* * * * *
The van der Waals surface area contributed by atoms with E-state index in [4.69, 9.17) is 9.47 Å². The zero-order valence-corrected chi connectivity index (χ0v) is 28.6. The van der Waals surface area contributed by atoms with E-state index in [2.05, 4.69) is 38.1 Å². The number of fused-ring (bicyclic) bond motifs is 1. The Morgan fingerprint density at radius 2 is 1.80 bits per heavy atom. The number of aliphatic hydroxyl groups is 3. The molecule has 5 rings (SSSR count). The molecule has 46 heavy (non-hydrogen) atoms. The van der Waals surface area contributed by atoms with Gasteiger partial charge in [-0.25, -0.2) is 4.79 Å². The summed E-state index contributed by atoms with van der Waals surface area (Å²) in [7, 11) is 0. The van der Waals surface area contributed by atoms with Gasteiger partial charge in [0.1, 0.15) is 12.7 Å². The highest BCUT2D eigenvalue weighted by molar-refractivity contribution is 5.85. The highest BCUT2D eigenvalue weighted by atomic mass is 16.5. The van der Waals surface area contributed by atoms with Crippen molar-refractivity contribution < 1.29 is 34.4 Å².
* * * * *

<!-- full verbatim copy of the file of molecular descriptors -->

The van der Waals surface area contributed by atoms with E-state index in [4.69, 9.17) is 9.47 Å². The zero-order valence-corrected chi connectivity index (χ0v) is 28.6. The van der Waals surface area contributed by atoms with E-state index in [2.05, 4.69) is 38.1 Å². The number of fused-ring (bicyclic) bond motifs is 1. The Morgan fingerprint density at radius 2 is 1.80 bits per heavy atom. The number of aliphatic hydroxyl groups is 3. The molecule has 5 rings (SSSR count). The molecule has 46 heavy (non-hydrogen) atoms. The van der Waals surface area contributed by atoms with Gasteiger partial charge in [-0.25, -0.2) is 4.79 Å². The summed E-state index contributed by atoms with van der Waals surface area (Å²) in [7, 11) is 0. The van der Waals surface area contributed by atoms with Gasteiger partial charge in [0.1, 0.15) is 12.7 Å². The highest BCUT2D eigenvalue weighted by molar-refractivity contribution is 5.85. The highest BCUT2D eigenvalue weighted by atomic mass is 16.5. The van der Waals surface area contributed by atoms with Crippen molar-refractivity contribution < 1.29 is 34.4 Å².